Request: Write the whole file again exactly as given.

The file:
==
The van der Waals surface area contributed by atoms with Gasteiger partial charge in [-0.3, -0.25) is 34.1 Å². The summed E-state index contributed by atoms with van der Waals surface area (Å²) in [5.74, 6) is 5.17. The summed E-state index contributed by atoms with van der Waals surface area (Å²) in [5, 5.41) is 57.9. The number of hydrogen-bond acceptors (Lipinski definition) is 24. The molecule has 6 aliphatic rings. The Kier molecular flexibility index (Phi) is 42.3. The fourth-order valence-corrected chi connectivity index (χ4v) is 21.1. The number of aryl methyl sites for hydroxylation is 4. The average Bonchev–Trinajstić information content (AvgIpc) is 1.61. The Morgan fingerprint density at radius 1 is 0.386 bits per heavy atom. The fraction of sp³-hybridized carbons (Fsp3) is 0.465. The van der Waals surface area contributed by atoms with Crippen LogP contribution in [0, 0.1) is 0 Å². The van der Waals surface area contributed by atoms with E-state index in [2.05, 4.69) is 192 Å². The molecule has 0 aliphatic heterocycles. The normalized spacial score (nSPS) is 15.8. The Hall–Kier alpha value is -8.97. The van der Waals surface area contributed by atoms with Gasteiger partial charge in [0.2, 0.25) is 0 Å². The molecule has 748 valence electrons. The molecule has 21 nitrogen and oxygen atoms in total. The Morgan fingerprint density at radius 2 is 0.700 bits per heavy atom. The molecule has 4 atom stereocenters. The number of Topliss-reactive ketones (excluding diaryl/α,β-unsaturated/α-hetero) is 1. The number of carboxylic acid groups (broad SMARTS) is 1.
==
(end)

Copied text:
The van der Waals surface area contributed by atoms with Gasteiger partial charge in [-0.3, -0.25) is 34.1 Å². The summed E-state index contributed by atoms with van der Waals surface area (Å²) in [5.74, 6) is 5.17. The summed E-state index contributed by atoms with van der Waals surface area (Å²) in [5, 5.41) is 57.9. The number of hydrogen-bond acceptors (Lipinski definition) is 24. The molecule has 6 aliphatic rings. The Kier molecular flexibility index (Phi) is 42.3. The fourth-order valence-corrected chi connectivity index (χ4v) is 21.1. The number of aryl methyl sites for hydroxylation is 4. The average Bonchev–Trinajstić information content (AvgIpc) is 1.61. The Morgan fingerprint density at radius 1 is 0.386 bits per heavy atom. The fraction of sp³-hybridized carbons (Fsp3) is 0.465. The van der Waals surface area contributed by atoms with Crippen LogP contribution in [0, 0.1) is 0 Å². The van der Waals surface area contributed by atoms with E-state index in [2.05, 4.69) is 192 Å². The molecule has 0 aliphatic heterocycles. The normalized spacial score (nSPS) is 15.8. The Hall–Kier alpha value is -8.97. The van der Waals surface area contributed by atoms with Gasteiger partial charge in [0.2, 0.25) is 0 Å². The molecule has 748 valence electrons. The molecule has 21 nitrogen and oxygen atoms in total. The Morgan fingerprint density at radius 2 is 0.700 bits per heavy atom. The molecule has 4 atom stereocenters. The number of Topliss-reactive ketones (excluding diaryl/α,β-unsaturated/α-hetero) is 1. The number of carboxylic acid groups (broad SMARTS) is 1.